Project Management Case Study

730 Words 3 Pages
Identifying and managing risks is a critical responsibility of project managers. Risk is defined as the probability of a specified threat and the subsequent impact that the event produces (Vaidyanathan, 2013). Risks can also bring about either positive or negative outcomes for a project or organization. A project manager must identify potential risks and evaluate each one to determine the severity and likelihood of each event. Only by completing the risk management process, a project manager can determine what approach would work best to avoid, mitigate, and/or transfer the risk.

While management of projects and project portfolios have similarities and difference, the same can be said about risks within both areas. Project risks include categories
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With portfolio management, more focus is applied to the acceptance of the organization’s tolerance of risk throughout the project lifespan, financial and industry statuses, and the acceptance of risk for the organization (Vaidyanathan, 2013). The health, stability, and financial status play an important role in risk tolerance for an organization. While a project manager is influenced by these organizational factors, the amount of risk a project manager with accept within an endeavor is dictated by their style, the visibility of the project, skills he or she possesses, and the expectations of the stakeholders (Vaidyanathan, 2013). All of these factors impact the approach a project manager utilizes in managing, assessing, and executing a project. Since there are differences in how risks are assessed, managed, and evaluated, different approaches should be used in addressing risks for projects and …show more content…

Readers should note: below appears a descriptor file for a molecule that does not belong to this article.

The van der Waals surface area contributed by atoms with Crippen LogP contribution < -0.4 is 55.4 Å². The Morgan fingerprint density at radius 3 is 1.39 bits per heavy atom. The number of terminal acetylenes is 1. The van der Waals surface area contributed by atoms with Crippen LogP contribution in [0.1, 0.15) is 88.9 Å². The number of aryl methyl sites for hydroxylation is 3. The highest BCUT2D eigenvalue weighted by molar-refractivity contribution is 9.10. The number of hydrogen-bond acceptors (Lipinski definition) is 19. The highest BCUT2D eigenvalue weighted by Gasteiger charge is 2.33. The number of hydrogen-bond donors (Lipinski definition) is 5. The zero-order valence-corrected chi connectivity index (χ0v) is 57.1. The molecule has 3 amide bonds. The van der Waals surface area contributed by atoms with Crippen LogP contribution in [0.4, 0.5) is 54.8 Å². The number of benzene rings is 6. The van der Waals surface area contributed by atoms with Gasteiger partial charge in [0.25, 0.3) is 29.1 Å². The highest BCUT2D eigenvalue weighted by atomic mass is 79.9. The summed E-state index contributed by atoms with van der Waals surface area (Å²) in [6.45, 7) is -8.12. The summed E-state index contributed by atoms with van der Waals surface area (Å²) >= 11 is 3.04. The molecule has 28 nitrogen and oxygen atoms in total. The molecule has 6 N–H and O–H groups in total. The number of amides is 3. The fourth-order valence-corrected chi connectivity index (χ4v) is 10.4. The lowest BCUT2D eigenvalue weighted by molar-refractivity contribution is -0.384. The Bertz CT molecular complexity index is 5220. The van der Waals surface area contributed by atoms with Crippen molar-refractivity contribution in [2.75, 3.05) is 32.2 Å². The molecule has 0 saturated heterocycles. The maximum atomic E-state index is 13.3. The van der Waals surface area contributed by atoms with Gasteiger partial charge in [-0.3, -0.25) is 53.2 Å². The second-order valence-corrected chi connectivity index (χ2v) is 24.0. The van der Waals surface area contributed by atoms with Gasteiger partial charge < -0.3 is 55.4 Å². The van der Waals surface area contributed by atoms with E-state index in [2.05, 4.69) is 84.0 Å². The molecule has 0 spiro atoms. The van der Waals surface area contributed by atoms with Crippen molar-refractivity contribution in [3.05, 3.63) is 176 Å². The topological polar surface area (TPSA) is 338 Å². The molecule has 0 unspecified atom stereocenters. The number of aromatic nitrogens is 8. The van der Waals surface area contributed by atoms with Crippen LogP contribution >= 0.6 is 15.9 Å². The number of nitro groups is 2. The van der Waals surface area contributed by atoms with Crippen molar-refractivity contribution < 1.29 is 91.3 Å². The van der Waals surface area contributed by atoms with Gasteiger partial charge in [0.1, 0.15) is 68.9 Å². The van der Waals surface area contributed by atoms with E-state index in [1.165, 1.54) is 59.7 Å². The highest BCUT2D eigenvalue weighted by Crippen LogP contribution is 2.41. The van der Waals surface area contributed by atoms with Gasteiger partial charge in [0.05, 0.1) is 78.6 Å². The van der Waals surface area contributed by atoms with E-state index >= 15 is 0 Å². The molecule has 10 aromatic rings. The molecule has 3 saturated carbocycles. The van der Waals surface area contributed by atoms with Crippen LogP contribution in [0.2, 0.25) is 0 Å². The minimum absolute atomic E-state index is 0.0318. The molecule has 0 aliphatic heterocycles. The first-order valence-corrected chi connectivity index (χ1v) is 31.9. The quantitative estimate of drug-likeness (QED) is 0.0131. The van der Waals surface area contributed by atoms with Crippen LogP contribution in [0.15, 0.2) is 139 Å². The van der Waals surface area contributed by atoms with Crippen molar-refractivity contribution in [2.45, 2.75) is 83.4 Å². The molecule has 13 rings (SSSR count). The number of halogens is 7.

The most common approaches are accepting, mitigating, transferring, or avoiding the risk. Risk acceptance is utilized when there not an action that can address a potential issue or that the probability or impact is small (Phillips, 2014). With risks that cannot be addressed by other means, a contingency plan should be developed to minimize the overall effect on a project or portfolio (Phillips, 2014). Mitigation employs two basic strategies in managing risks: reduce the possibility of the event will occur and/or minimize the impact of the adverse event (Larson & Gray, 2014). Transferring risks involves shifting the effects of the risk to another party to manage, like using insurance, fixed-price contracts, or guarantees (Phillips, 2014). While this option does not prevent the issue from occurring, the overall impacts are shouldered by another organization. Finally, avoiding risk involves altering the project plan to eliminate the risk or the cause of the issue (Larson & Gray, 2014). Each approach may not be suitable for each risk identified. It is the responsibility of the project manager or portfolio manager/team to determine which approach will work best for the issue and the overall management of the project, portfolio, or

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